The post offices on the list average about 7,500 square feet. Several are two or three times that size. When the carriers go, they will leave a lot of empty space behind, typically more than half the building, which will eventually lead to post offices being relocated to smaller spaces, closures, and property disposals. The Postal Service owns about 40 of the post offices on the list of 100 — six of them historic post offices from the New Deal era. They’re now at risk to be sold.
In its letter to the APWU with the new list, the Postal Service says that “the purpose of creating S&DCs is to reduce transportation and mail handling costs, as well as provide Postal customers with additional services. S&DCs will allow for easier standardization and management of operations while improving building and operating conditions for employees.”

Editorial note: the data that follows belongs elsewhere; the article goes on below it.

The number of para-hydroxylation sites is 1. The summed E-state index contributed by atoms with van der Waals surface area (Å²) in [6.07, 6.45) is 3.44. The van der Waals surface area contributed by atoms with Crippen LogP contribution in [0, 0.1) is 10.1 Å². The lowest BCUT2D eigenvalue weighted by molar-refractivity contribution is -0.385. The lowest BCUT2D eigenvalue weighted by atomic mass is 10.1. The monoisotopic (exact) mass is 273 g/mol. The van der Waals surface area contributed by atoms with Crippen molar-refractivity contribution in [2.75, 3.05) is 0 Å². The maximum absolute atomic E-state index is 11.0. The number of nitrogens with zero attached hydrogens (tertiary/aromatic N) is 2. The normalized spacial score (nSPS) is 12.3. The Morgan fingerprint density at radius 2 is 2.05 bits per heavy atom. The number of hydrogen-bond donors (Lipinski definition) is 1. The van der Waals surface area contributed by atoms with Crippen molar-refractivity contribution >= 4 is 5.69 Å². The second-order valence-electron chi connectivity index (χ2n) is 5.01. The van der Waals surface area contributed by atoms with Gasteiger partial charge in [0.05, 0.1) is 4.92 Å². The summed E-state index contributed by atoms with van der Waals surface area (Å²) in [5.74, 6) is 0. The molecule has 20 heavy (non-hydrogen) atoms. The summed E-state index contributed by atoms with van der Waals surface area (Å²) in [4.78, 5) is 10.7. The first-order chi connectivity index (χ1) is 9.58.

The Postal Service has yet to provide any data showing how total costs will be reduced, it has not identified any new services customers will enjoy, it has not explained why managing employees and operations at a centralized location is easier than at post offices, it has developed the plan without input from customers and employees, and now it is implementing the plan without any government analysis or oversight.
The disruption to the postal infrastructure and workforce being caused by this ill-conceived transformation of the network is only beginning to be felt. The S&DC system will lead to more routes, more overtime, more carriers, more trucks, more fuel consumption, more vehicle accidents, more commuter expenses, more morale issues, more retention problems, more difficulties getting undelivered mail, more post office relocations, more suspensions over lease issues, more post office closures, and more reason to worry about the future of the Postal Service.
For more about the transformation of the delivery network, check out the S&DC Dashboard.
— Steve Hutkins